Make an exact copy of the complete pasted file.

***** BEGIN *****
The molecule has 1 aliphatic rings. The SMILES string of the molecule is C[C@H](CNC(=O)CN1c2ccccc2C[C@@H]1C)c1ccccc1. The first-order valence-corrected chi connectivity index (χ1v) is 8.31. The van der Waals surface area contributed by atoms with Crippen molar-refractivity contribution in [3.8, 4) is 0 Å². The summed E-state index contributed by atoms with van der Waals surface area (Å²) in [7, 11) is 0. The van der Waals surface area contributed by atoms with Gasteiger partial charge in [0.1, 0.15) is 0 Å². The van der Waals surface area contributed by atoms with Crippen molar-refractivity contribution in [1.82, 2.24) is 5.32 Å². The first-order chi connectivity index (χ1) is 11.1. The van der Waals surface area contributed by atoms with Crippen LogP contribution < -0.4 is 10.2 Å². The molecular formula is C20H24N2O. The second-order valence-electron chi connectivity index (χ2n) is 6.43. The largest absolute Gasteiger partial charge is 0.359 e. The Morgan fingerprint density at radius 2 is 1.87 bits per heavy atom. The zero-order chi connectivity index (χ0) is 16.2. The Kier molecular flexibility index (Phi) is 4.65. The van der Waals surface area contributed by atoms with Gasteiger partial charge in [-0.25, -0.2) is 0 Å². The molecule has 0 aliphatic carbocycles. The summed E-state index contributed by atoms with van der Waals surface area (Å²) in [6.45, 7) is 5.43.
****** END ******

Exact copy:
The molecule has 1 aliphatic rings. The SMILES string of the molecule is C[C@H](CNC(=O)CN1c2ccccc2C[C@@H]1C)c1ccccc1. The first-order valence-corrected chi connectivity index (χ1v) is 8.31. The van der Waals surface area contributed by atoms with Crippen molar-refractivity contribution in [3.8, 4) is 0 Å². The summed E-state index contributed by atoms with van der Waals surface area (Å²) in [7, 11) is 0. The van der Waals surface area contributed by atoms with Gasteiger partial charge in [0.1, 0.15) is 0 Å². The van der Waals surface area contributed by atoms with Crippen molar-refractivity contribution in [1.82, 2.24) is 5.32 Å². The first-order chi connectivity index (χ1) is 11.1. The van der Waals surface area contributed by atoms with Crippen LogP contribution < -0.4 is 10.2 Å². The molecular formula is C20H24N2O. The second-order valence-electron chi connectivity index (χ2n) is 6.43. The largest absolute Gasteiger partial charge is 0.359 e. The Morgan fingerprint density at radius 2 is 1.87 bits per heavy atom. The zero-order chi connectivity index (χ0) is 16.2. The Kier molecular flexibility index (Phi) is 4.65. The van der Waals surface area contributed by atoms with Gasteiger partial charge in [-0.25, -0.2) is 0 Å². The molecule has 0 aliphatic carbocycles. The summed E-state index contributed by atoms with van der Waals surface area (Å²) in [6.45, 7) is 5.43.